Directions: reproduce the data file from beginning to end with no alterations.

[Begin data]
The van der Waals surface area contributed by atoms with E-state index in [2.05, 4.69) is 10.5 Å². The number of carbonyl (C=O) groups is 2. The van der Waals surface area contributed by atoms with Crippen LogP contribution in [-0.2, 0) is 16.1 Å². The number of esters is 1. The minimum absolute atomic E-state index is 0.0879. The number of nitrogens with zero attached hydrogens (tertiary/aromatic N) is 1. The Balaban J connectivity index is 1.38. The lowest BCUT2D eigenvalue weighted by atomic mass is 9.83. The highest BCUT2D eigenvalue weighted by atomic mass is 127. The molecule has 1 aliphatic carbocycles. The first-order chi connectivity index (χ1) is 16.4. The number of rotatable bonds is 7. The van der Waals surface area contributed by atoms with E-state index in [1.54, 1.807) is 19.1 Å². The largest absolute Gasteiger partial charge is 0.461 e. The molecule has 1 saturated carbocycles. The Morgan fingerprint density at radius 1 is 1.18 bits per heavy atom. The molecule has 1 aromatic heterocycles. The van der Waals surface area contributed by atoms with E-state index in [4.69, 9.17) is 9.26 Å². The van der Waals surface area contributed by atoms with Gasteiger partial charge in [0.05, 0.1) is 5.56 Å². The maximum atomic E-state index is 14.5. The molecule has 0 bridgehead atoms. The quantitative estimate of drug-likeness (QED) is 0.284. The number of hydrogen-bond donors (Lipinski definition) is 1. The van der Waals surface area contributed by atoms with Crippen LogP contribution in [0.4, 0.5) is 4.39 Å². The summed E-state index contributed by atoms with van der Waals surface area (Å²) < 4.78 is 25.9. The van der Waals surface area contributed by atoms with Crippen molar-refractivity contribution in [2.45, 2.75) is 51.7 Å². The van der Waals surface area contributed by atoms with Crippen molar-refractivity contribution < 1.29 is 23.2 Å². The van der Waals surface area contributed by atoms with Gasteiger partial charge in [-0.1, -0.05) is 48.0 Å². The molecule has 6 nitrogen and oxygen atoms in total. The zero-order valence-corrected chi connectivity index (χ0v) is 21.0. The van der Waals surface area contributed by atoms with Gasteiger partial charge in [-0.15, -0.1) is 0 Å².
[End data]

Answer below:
The van der Waals surface area contributed by atoms with E-state index in [2.05, 4.69) is 10.5 Å². The number of carbonyl (C=O) groups is 2. The van der Waals surface area contributed by atoms with Crippen LogP contribution in [-0.2, 0) is 16.1 Å². The number of esters is 1. The minimum absolute atomic E-state index is 0.0879. The number of nitrogens with zero attached hydrogens (tertiary/aromatic N) is 1. The Balaban J connectivity index is 1.38. The lowest BCUT2D eigenvalue weighted by atomic mass is 9.83. The highest BCUT2D eigenvalue weighted by atomic mass is 127. The molecule has 1 aliphatic carbocycles. The first-order chi connectivity index (χ1) is 16.4. The number of rotatable bonds is 7. The van der Waals surface area contributed by atoms with E-state index in [1.54, 1.807) is 19.1 Å². The largest absolute Gasteiger partial charge is 0.461 e. The molecule has 1 saturated carbocycles. The Morgan fingerprint density at radius 1 is 1.18 bits per heavy atom. The molecule has 1 aromatic heterocycles. The van der Waals surface area contributed by atoms with E-state index in [4.69, 9.17) is 9.26 Å². The van der Waals surface area contributed by atoms with Gasteiger partial charge in [0.05, 0.1) is 5.56 Å². The maximum atomic E-state index is 14.5. The molecule has 0 bridgehead atoms. The quantitative estimate of drug-likeness (QED) is 0.284. The number of hydrogen-bond donors (Lipinski definition) is 1. The van der Waals surface area contributed by atoms with Crippen LogP contribution in [0.4, 0.5) is 4.39 Å². The summed E-state index contributed by atoms with van der Waals surface area (Å²) < 4.78 is 25.9. The van der Waals surface area contributed by atoms with Crippen molar-refractivity contribution in [2.45, 2.75) is 51.7 Å². The van der Waals surface area contributed by atoms with Crippen molar-refractivity contribution < 1.29 is 23.2 Å². The van der Waals surface area contributed by atoms with Gasteiger partial charge in [-0.1, -0.05) is 48.0 Å². The molecule has 6 nitrogen and oxygen atoms in total. The zero-order valence-corrected chi connectivity index (χ0v) is 21.0. The van der Waals surface area contributed by atoms with Gasteiger partial charge in [-0.15, -0.1) is 0 Å².